Use Subtraction Games
Studies suggest that repetitive math drills yield the best results – help kids memorize math concepts and build computational fluency.
However, the problem is that students can’t stand solving exhausting math drills for a couple of hours three times a week. The good news is that you can give them enough math practice with fun subtraction math games. Entertaining characters, smooth animations, and built-in math drills will make math learning fun and easy.
Teaching Subtraction that Kills Motivation for Learning
You may stumble upon counterproductive subtraction teaching strategies that seem well-written and straightforward. Check them out below.
Never Overfeed Your Kid with Excessive Information
Many parents (and some teachers) fall into a trap while teaching subtraction – they believe that the more theory and tools they provide, the better their kids will subtract. That’s not always the case.
If you explain everything about subtraction in one sitting, you will leave your kid lost and confused. To teach something complex, you have to build a solid foundation in the first place.
Math feels like a foreign language to kids. It’s counterintuitive and sometimes drives them crazy (especially subtraction with regrouping). So you should provide your student with math knowledge based on their current understanding.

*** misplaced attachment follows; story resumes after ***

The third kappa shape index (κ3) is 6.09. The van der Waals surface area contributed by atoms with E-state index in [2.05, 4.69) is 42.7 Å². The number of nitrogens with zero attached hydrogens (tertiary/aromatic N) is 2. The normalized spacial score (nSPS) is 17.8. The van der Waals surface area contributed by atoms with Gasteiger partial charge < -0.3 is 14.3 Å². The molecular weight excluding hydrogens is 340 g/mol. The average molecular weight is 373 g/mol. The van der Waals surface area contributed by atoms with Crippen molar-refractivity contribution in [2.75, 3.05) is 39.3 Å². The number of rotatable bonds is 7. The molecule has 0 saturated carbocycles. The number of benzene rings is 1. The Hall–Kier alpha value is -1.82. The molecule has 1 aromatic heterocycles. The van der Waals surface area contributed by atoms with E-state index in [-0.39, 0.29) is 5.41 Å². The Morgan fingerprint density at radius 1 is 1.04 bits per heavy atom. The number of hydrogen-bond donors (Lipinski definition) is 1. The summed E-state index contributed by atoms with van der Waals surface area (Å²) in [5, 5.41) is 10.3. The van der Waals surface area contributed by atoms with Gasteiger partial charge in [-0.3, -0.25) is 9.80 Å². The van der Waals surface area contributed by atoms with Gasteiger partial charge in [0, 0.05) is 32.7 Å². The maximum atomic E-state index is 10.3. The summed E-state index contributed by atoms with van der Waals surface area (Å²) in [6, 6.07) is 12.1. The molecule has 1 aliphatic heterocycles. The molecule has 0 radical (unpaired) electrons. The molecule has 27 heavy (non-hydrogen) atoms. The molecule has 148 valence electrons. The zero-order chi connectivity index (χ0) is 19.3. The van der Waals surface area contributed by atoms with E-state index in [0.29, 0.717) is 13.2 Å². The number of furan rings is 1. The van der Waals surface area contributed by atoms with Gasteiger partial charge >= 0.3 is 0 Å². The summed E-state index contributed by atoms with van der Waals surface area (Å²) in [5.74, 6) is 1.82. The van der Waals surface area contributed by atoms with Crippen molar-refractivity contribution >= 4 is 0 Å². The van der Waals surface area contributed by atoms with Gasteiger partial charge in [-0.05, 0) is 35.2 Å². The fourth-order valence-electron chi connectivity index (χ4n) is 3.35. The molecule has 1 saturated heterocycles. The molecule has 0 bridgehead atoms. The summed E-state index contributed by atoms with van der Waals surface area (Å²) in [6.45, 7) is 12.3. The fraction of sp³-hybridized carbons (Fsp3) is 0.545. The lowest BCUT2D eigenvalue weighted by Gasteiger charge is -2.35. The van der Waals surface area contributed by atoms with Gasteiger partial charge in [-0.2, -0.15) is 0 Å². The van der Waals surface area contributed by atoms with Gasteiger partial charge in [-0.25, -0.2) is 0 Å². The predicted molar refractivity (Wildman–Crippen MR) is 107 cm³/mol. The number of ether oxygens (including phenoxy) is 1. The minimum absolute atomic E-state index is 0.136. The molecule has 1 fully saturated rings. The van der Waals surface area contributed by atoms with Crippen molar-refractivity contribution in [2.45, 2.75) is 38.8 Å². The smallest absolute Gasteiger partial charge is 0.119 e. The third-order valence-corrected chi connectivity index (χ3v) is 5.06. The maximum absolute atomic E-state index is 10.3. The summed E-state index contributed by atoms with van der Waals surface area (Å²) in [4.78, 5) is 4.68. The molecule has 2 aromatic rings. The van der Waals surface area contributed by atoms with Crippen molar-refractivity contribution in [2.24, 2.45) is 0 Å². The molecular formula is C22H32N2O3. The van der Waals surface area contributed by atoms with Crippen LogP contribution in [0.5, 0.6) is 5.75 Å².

Don’t Teach Traditional Subtraction with Borrowing
We all know the column subtraction method. Teachers start introducing it in the third grade.
But many educators believe this method is inherently flawed. Let’s say you need to solve 22 - 9. You write 23 in the top column and 9 in the bottom column.
Then, you subtract 9 from 3, which will result in a negative number. But children learn negative numbers in the sixth grade. There is already a contradiction – students have to master a concept that requires knowledge they will access only in the future.
By doing so, teachers put a cart before the horse. That’s why tutors have to tell third-graders that they can’t subtract 9 from 3. Instead, they have to “borrow” 1 from 2.
As a result, 2 becomes 1, while 3 becomes 13. As an adult, you know it happens because you regroup 23 to 10 and 13.
But it is another flaw – children get confused because they have no solid place values knowledge.